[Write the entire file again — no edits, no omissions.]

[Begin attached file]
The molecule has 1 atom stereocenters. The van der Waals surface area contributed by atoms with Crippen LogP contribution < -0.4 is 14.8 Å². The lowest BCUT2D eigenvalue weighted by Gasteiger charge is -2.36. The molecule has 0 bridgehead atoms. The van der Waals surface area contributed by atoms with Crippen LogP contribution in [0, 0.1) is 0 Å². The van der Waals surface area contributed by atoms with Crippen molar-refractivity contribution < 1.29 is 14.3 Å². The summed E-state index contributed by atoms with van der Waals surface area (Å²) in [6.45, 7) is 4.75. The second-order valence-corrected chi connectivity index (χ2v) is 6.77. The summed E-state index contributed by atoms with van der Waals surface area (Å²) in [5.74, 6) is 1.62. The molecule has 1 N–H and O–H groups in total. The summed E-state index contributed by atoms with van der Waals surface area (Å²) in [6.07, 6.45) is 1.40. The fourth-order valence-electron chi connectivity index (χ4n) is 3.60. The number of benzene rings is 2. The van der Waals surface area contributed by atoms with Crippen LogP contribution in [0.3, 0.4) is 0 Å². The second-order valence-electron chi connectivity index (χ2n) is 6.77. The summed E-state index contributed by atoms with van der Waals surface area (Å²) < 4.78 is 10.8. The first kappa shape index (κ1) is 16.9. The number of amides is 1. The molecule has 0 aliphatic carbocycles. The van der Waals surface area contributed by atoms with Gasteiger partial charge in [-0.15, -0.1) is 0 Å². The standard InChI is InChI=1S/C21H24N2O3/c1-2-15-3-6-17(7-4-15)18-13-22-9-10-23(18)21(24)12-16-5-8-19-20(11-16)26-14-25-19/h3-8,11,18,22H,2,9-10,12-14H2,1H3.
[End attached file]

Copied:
The molecule has 1 atom stereocenters. The van der Waals surface area contributed by atoms with Crippen LogP contribution < -0.4 is 14.8 Å². The lowest BCUT2D eigenvalue weighted by Gasteiger charge is -2.36. The molecule has 0 bridgehead atoms. The van der Waals surface area contributed by atoms with Crippen LogP contribution in [0, 0.1) is 0 Å². The van der Waals surface area contributed by atoms with Crippen molar-refractivity contribution < 1.29 is 14.3 Å². The summed E-state index contributed by atoms with van der Waals surface area (Å²) in [6.45, 7) is 4.75. The second-order valence-corrected chi connectivity index (χ2v) is 6.77. The summed E-state index contributed by atoms with van der Waals surface area (Å²) in [5.74, 6) is 1.62. The molecule has 1 N–H and O–H groups in total. The summed E-state index contributed by atoms with van der Waals surface area (Å²) in [6.07, 6.45) is 1.40. The fourth-order valence-electron chi connectivity index (χ4n) is 3.60. The number of benzene rings is 2. The van der Waals surface area contributed by atoms with Crippen LogP contribution in [0.3, 0.4) is 0 Å². The second-order valence-electron chi connectivity index (χ2n) is 6.77. The summed E-state index contributed by atoms with van der Waals surface area (Å²) < 4.78 is 10.8. The first kappa shape index (κ1) is 16.9. The number of amides is 1. The molecule has 0 aliphatic carbocycles. The van der Waals surface area contributed by atoms with Gasteiger partial charge in [-0.15, -0.1) is 0 Å². The standard InChI is InChI=1S/C21H24N2O3/c1-2-15-3-6-17(7-4-15)18-13-22-9-10-23(18)21(24)12-16-5-8-19-20(11-16)26-14-25-19/h3-8,11,18,22H,2,9-10,12-14H2,1H3.